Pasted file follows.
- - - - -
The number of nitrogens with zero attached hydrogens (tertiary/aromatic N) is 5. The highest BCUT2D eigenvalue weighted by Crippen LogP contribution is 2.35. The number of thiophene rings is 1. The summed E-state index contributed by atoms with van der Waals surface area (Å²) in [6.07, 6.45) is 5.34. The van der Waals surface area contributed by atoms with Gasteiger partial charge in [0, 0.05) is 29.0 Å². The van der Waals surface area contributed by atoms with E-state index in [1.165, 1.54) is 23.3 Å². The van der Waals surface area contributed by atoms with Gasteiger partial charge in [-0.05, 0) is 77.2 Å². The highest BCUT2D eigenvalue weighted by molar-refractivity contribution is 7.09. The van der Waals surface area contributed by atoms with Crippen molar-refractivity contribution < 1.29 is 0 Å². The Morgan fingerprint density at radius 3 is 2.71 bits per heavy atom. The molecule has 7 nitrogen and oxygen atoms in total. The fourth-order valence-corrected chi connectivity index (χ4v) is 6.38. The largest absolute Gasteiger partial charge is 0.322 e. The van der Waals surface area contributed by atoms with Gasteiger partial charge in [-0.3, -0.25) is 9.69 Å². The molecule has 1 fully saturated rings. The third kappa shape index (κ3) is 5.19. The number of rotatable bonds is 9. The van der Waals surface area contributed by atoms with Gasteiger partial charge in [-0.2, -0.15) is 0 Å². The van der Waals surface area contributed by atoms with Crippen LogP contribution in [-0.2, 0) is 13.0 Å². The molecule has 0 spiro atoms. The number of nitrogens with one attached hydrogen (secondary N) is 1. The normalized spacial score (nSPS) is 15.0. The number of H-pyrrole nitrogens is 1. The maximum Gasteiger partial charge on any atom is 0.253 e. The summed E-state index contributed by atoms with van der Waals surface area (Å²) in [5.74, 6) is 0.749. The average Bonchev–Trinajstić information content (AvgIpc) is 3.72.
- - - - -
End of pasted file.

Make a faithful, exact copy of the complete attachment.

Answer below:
The number of nitrogens with zero attached hydrogens (tertiary/aromatic N) is 5. The highest BCUT2D eigenvalue weighted by Crippen LogP contribution is 2.35. The number of thiophene rings is 1. The summed E-state index contributed by atoms with van der Waals surface area (Å²) in [6.07, 6.45) is 5.34. The van der Waals surface area contributed by atoms with Gasteiger partial charge in [0, 0.05) is 29.0 Å². The van der Waals surface area contributed by atoms with E-state index in [1.165, 1.54) is 23.3 Å². The van der Waals surface area contributed by atoms with Gasteiger partial charge in [-0.05, 0) is 77.2 Å². The highest BCUT2D eigenvalue weighted by molar-refractivity contribution is 7.09. The van der Waals surface area contributed by atoms with Crippen molar-refractivity contribution < 1.29 is 0 Å². The Morgan fingerprint density at radius 3 is 2.71 bits per heavy atom. The molecule has 7 nitrogen and oxygen atoms in total. The fourth-order valence-corrected chi connectivity index (χ4v) is 6.38. The largest absolute Gasteiger partial charge is 0.322 e. The van der Waals surface area contributed by atoms with Gasteiger partial charge in [-0.3, -0.25) is 9.69 Å². The molecule has 1 fully saturated rings. The third kappa shape index (κ3) is 5.19. The number of rotatable bonds is 9. The van der Waals surface area contributed by atoms with Gasteiger partial charge in [-0.2, -0.15) is 0 Å². The van der Waals surface area contributed by atoms with Crippen LogP contribution in [-0.2, 0) is 13.0 Å². The molecule has 0 spiro atoms. The number of nitrogens with one attached hydrogen (secondary N) is 1. The normalized spacial score (nSPS) is 15.0. The number of H-pyrrole nitrogens is 1. The maximum Gasteiger partial charge on any atom is 0.253 e. The summed E-state index contributed by atoms with van der Waals surface area (Å²) in [5.74, 6) is 0.749. The average Bonchev–Trinajstić information content (AvgIpc) is 3.72.